Imatges de pÓgina

Cres. Enough, my lord; you've said enough.
This faithless, perjured, hated Cressida,

Shall be no more the subject of your curses:
Some few hours hence, and grief had done your work;
But then your eyes had missed the satisfaction,
Which thus I give you,-thus-

[She stabs herself; they both run to her.

Diom. Help save her, help!

Cres. Stand off, and touch me not, thou traitor Diomede ;

But you, my only Troilus, come near:

Trust me, the wound, which I have given this breast,
Is far less painful than the wound you gave it.
Oh, can you yet believe, that I am true?

Troil. This were too much, even if thou hadst been false!

But oh, thou purest, whitest innocence,~
For such I know thee now, too late I know it!-
May all my curses, and ten thousand more,
Heavier than they, fall back upon my head;
Pelion and Ossa, from the giants' graves
Be torn by some avenging deity,

And hurled at me, a bolder wretch than they,
Who durst invade the skies!

Cres. Hear him not, heavens;

But hear me bless him with my latest breath!
And, since I question not your hard decree,
That doomed my days unfortunate and few,
Add all to him you take away from me;
And I die happy, that he thinks me true.


Troil. She's gone for ever, and she blest me dying! Could she have cursed me worse! she died for me, And, like a woman, I lament for her. Distraction pulls me several ways at once: Here pity calls me to weep out my eyes, Despair then turns me back upon myself, And bids me seek no more, but finish here.

[Points his Sword to his Breast.

Ha, smilest thou, traitor! thou instruct'st me best,
And turn'st my just revenge to punish thee.
Diom. Thy worst, for mine has been beforehand
with thee;

I triumph in thy vain credulity,

Which levels thy despairing state to mine;
But yet thy folly, to believe a foe,

Makes thine the sharper and more shameful loss.
Troil. By my few moments of remaining life,
I did not hope for any future joy;

But thou hast given me pleasure ere I die,
To punish such a villain.-Fight apart;

[To his Soldiers. For heaven and hell have marked him out for me, And I should grudge even his least drop of blood To any other hand.

[TROILUS and DIOMEDE fight, and both Parties engage at the same time. The Trojans make the Greeks retire, and TROILUS makes D:0MEDE give ground, and hurts him. Trumpets sound. ACHILLES enters with his Myrmidons, on the backs of the Trojans, who fight in a ring, encompassed round. TROILUS, singling DIOMEDE, gets him down, and kills him; and ACHILLES kills TROILUS upon him. All the Trojans die upon the place, TROILUS last.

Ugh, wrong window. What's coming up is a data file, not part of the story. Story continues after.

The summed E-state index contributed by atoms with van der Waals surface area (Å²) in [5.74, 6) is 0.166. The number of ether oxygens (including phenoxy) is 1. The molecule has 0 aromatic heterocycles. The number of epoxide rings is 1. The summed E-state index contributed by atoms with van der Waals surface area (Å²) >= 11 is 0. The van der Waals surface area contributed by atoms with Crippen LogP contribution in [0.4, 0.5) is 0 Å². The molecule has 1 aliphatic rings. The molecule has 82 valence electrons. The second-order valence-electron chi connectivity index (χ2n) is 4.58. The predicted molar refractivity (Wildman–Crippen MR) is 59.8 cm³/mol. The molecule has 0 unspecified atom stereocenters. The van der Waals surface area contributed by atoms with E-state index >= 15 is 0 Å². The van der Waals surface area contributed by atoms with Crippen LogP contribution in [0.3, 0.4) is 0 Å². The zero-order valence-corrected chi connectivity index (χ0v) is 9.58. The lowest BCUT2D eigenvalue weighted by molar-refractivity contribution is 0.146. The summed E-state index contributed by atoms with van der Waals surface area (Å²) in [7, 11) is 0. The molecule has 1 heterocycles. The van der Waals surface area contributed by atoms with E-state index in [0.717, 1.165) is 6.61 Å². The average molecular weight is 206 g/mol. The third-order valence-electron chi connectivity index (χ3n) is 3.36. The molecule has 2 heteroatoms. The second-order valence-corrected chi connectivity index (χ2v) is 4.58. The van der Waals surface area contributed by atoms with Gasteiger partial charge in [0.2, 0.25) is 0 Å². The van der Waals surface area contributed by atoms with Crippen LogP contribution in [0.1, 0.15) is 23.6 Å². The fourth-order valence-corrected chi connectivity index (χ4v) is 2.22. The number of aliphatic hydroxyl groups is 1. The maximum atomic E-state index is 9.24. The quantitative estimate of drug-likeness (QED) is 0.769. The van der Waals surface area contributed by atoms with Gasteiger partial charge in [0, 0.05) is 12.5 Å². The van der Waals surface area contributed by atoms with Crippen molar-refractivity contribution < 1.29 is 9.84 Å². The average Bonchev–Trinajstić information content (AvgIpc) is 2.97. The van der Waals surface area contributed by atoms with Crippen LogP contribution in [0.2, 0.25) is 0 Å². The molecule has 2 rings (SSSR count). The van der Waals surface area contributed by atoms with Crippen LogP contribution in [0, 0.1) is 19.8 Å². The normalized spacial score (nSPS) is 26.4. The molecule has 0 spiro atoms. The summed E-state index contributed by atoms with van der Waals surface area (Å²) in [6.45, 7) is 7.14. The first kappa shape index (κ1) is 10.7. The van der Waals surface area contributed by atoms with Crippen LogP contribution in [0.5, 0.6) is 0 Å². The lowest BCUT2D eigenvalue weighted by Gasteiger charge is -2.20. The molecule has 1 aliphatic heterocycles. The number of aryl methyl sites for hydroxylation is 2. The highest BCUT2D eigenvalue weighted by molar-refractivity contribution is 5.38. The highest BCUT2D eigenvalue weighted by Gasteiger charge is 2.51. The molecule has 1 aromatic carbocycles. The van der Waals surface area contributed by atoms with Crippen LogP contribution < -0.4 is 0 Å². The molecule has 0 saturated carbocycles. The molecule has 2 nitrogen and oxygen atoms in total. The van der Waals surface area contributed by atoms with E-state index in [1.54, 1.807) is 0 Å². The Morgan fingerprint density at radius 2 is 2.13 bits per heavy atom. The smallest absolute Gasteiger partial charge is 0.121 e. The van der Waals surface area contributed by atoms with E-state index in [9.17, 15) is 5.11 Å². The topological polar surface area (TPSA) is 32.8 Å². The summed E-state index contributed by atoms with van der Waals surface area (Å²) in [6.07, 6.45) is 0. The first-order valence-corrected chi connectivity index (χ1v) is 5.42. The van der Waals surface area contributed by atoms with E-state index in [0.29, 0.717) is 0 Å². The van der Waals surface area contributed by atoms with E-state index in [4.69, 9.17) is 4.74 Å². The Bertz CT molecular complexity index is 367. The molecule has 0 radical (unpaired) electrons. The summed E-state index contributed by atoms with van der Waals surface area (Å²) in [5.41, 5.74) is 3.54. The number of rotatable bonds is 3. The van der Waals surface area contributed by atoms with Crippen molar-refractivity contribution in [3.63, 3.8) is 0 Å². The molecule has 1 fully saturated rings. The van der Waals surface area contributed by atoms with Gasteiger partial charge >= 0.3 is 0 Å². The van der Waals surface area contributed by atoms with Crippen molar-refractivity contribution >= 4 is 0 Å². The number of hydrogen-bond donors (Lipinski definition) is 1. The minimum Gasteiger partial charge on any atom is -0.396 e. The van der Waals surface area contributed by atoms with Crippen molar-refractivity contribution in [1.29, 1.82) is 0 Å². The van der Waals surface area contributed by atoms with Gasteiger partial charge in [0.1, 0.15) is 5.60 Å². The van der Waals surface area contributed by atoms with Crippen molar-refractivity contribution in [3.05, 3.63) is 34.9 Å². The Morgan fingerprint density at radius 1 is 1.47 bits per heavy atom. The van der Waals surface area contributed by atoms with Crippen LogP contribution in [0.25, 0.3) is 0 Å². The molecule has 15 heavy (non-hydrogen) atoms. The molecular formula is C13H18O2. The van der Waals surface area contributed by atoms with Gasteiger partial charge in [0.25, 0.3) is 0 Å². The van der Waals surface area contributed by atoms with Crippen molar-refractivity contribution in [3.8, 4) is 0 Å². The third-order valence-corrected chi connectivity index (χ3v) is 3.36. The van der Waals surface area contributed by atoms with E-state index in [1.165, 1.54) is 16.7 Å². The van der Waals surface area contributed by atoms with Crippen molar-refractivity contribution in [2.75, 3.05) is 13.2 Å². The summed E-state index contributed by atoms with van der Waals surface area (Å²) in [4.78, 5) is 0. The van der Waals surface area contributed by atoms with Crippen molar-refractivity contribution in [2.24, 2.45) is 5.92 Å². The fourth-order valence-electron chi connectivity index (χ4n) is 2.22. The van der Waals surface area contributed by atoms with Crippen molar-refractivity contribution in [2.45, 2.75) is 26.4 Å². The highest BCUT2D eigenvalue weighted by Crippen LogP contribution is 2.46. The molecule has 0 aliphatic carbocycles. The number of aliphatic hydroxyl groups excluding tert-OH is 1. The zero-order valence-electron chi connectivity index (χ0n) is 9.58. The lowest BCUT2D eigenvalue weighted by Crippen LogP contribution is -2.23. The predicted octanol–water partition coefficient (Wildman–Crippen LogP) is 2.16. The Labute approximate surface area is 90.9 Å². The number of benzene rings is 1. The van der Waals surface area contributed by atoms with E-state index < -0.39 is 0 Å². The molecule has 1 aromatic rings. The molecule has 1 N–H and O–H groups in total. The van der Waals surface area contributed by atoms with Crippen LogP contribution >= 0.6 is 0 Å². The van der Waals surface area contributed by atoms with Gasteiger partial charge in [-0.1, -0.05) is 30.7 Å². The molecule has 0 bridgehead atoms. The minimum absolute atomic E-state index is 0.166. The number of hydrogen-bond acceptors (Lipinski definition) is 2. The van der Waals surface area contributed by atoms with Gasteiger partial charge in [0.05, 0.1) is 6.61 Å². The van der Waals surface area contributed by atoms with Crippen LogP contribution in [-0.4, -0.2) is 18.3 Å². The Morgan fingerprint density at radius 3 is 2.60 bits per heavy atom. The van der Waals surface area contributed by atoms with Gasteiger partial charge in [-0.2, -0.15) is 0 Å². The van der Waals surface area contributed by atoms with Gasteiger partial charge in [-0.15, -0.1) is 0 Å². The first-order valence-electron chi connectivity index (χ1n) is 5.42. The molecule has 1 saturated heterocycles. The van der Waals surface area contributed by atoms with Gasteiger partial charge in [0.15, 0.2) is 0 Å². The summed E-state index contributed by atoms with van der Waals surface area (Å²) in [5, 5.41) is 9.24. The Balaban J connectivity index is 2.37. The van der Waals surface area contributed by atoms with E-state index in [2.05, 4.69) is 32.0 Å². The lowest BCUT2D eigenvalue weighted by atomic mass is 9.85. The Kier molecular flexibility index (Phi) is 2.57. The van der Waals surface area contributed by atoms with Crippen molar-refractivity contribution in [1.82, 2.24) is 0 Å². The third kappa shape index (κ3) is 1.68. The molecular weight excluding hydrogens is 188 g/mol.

Achil. Our toils are done, and those aspiring walls, The work of gods, and almost mating heaven, Must crumble into rubbish on the plain.

Agam. When mighty Hector fell beneath thy sword, Their old foundations shook; their nodding towers Threatened from high the amazed inhabitants; And guardian-gods, for fear, forsook their fanes. Achil. Patroclus, now be quiet; Hector's dead;

And, as a second offering to thy ghost,
Lies Troilus high upon a heap of slain;
And noble Diomede beneath, whose death
This hand of mine revenged.

Ajax. Revenged it basely:

For Troilus fell by multitudes opprest,
And so fell Hector; but 'tis vain to talk.
Ulys. Hail, Agamemnon! truly victor now!
While secret envy, and while open pride,
Among thy factious nobles discord threw;
While public good was urged for private ends,
And those thought patriots, who disturbed it most;
Then, like the headstrong horses of the sun,
That light, which should have cheered the world,
consumed it:

Now peaceful order has resumed the reins,
Old Time looks young, and Nature seems renewed.
Then, since from home-bred factions ruin springs,
Let subjects learn obedience to their kings.





THESE cruel critics put me into passion;
For, in their lowering looks I read damnation :
You expect a satire, and I seldom fail;
When I'm first beaten, 'tis my part to rail.
You British fools, of the old Trojan stock,
That stand so thick, one cannot miss the flock,
Poets have cause to dread a keeping pit,
When women's cullies come to judge of wit.
As we strew rat's-bane when we vermin fear,
"Twere worth our cost to scatter fool-bane here;
And, after all our judging fops were served,
Dull poets, too, should have a dose reserved;
Such reprobates, as, past all sense of shaming,
Write on, and ne'er are satisfied with damning:
Next, those, to whom the stage does not belong,
Such whose vocation only is-to song;
At most to prologue, when, for want of time,
Poets take in for journey-work in rhime.
But I want curses for those mighty shoals
Of scribbling Chloris's, and Phyllis' fools:
Those oafs should be restrained, during their lives,
From pen and ink, as madmen are from knives.
I could rail on, but 'twere a task as vain,
As preaching truth at Rome, or wit in Spain:
Yet, to huff out our play was worth my trying;
John Lilburn 'scaped his judges by defying: +
If guilty, yet I'm sure o' the church's blessing,
By suffering for the plot, without confessing.

Lilburn, the most turbulent, but the boldest and most upright of men, had the merit of defying and resisting the tyranny of the king, of the parliament, and of the protector. He was convicted in the star-chamber, but liberated by the parliament; he was tried on the parliamentary statute for treasons in 1651, and before Cromwell's high court of justice in 1654 ; and notwithstanding an audacious defence, which to some has been more perilous than a feeble cause, he wasy in both cases, triumphantly acquitted.

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